-- Taking a whole context list and demoting it to someday-maybe, recopying only
            a few items onto a new, blank, shorter-term next-actions list.

            -- When I recopy a context list, I use criteria like these: Basically, if I want to
            be reminded of the thing within the next week or so, I keep it on the list;
            if not, I move it to someday/maybe or another system. Whether I want to be
            reminded of it is a mixture of how much I want it to get done; how likely I am
            to do it soon; and the cost in time and emotion of reading it. Also, when recopying
            a list I re-apply the 2-minute rule. I find the 2-minute rule really helps me
            feel empowered!

            You have a large number of items which add
            up to a total large emotional cost (feeling overwhelmed and giving up on GTD);
            you can divide that cost by the number of items to estimate (a lower bound of)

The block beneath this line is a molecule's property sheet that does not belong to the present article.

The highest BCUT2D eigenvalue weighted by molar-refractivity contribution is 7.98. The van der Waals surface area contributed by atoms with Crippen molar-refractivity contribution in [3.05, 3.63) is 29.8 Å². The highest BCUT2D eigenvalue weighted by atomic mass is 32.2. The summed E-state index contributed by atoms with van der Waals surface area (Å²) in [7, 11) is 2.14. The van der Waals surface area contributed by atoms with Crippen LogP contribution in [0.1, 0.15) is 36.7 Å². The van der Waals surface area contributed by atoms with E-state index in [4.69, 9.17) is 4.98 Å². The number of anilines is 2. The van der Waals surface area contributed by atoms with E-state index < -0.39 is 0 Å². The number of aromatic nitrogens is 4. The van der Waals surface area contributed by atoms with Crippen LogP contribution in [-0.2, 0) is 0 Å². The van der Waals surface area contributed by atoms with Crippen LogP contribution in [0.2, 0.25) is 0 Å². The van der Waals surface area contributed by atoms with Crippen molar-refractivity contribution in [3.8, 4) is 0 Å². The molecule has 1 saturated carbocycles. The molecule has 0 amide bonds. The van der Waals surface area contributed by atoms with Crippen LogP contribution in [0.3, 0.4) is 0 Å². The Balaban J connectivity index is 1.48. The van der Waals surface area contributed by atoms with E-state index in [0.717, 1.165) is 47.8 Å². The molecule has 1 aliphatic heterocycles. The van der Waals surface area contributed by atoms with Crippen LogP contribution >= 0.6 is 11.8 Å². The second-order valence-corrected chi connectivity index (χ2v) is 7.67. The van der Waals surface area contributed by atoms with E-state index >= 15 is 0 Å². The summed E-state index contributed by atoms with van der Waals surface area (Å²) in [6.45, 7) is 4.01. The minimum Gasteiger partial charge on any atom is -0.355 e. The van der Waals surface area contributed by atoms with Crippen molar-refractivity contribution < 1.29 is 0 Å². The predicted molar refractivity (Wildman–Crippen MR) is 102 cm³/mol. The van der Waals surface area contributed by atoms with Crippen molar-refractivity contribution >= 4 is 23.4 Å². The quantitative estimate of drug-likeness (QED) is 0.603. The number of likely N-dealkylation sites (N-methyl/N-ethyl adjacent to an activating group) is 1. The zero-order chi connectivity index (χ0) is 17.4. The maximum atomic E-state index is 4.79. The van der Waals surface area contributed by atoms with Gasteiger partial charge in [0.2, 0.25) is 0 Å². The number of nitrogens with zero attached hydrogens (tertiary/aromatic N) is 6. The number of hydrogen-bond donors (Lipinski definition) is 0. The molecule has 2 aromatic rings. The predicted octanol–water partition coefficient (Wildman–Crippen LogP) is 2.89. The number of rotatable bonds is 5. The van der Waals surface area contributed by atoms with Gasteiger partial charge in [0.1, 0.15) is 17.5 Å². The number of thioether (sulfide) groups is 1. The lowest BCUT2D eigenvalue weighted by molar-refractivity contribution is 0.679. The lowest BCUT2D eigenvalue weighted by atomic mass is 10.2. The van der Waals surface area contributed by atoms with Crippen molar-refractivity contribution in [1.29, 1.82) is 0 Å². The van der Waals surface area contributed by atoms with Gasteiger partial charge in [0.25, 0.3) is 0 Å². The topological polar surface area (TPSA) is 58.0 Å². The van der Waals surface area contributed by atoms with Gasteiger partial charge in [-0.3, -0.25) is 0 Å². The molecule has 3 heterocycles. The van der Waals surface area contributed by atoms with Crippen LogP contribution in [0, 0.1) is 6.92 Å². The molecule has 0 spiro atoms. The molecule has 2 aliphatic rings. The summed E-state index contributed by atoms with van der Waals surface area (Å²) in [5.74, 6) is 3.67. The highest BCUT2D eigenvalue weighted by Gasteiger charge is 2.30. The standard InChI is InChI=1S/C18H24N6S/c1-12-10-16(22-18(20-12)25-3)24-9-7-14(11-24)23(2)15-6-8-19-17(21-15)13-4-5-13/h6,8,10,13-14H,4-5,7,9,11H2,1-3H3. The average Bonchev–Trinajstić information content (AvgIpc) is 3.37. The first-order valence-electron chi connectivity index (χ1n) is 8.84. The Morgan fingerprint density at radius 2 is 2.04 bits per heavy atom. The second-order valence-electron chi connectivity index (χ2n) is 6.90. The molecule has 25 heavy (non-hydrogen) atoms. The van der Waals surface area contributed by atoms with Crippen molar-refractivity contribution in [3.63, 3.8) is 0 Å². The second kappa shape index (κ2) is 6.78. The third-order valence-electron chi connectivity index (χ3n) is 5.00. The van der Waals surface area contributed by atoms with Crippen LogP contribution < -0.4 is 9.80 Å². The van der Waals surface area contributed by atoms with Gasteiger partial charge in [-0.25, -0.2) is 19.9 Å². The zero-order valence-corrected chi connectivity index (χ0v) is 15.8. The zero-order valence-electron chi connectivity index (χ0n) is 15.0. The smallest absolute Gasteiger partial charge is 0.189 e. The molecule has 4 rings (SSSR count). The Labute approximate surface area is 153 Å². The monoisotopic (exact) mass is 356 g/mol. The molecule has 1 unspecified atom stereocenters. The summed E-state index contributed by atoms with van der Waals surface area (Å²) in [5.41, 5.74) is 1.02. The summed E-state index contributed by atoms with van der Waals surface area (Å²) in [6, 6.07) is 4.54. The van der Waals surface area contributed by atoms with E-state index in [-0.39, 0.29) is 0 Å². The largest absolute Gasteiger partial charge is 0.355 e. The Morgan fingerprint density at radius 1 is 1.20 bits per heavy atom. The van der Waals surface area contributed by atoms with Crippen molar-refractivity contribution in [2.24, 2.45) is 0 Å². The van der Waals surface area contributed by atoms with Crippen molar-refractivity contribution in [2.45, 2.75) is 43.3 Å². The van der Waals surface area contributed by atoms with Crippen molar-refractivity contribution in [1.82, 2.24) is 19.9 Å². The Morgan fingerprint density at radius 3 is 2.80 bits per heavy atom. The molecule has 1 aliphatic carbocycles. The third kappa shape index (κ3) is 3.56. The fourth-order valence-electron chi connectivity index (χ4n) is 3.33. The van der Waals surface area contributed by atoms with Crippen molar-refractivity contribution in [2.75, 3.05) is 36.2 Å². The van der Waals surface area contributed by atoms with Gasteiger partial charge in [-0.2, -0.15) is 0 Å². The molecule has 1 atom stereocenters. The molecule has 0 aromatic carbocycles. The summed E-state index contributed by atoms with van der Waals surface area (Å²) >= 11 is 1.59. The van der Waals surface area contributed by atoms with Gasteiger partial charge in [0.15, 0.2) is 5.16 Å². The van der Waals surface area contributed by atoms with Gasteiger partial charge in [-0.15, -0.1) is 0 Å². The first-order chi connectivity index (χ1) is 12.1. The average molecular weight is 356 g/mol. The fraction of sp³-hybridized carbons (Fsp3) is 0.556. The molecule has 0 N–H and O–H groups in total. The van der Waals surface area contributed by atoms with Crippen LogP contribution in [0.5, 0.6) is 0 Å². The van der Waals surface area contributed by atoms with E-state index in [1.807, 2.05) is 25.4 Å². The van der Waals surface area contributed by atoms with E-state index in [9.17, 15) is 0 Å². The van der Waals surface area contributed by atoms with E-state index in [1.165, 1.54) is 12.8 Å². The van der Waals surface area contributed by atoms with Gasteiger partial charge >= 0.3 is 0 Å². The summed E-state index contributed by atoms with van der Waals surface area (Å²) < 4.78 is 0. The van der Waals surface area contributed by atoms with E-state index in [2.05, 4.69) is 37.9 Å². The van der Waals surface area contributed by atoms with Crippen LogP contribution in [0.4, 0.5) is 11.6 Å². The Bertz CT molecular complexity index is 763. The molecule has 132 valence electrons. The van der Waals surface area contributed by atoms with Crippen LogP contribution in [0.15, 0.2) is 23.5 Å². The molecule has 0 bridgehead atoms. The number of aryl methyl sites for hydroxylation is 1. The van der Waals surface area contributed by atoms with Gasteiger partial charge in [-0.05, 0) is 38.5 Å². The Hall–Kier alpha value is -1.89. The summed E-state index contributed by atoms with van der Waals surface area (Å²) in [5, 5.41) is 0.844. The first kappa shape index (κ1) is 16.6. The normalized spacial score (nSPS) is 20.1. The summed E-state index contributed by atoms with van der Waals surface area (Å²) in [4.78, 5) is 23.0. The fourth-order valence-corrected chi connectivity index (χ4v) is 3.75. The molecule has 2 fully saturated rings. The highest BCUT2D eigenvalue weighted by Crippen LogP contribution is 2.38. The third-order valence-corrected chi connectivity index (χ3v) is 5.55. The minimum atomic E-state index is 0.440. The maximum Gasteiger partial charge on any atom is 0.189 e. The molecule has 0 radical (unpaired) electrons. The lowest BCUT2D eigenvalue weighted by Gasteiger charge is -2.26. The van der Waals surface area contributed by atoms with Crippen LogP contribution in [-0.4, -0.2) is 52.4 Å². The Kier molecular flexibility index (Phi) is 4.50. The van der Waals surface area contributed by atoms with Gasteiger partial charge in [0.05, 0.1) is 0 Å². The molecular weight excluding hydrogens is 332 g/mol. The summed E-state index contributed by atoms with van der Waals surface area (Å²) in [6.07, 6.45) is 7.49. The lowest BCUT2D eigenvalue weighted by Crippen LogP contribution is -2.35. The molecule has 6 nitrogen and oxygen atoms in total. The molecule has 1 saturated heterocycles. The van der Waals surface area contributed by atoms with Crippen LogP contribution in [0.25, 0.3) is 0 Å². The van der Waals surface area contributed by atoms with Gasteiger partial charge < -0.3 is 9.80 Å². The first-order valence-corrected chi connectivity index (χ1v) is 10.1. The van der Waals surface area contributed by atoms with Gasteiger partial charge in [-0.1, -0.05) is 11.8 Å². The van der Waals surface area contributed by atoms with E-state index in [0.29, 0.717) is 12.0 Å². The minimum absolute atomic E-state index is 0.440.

the average cost in time and energy of keeping an item on the list, and try to
            push yourself to move them off the list unless, as realistically as possible,
            the value of keeping that particular item there exceeds that cost. If you can keep
            up with GTD through several reviews, you may learn to become more realistic,
            admitting that since you haven't done something the past couple of weeks you
            probably won't do it this week either and giving yourself permission to move
            it to someday/maybe; it doesn't mean you won't ever do it, only that you won't
            do all 12 months of work this week.

            -- making the next-actions as doable as possible. For example, I like David Allen's
            suggestion for phone calls, to write the phone number on the next-action list.
            That way when it comes time to do it, all you have to do is pick up the phone.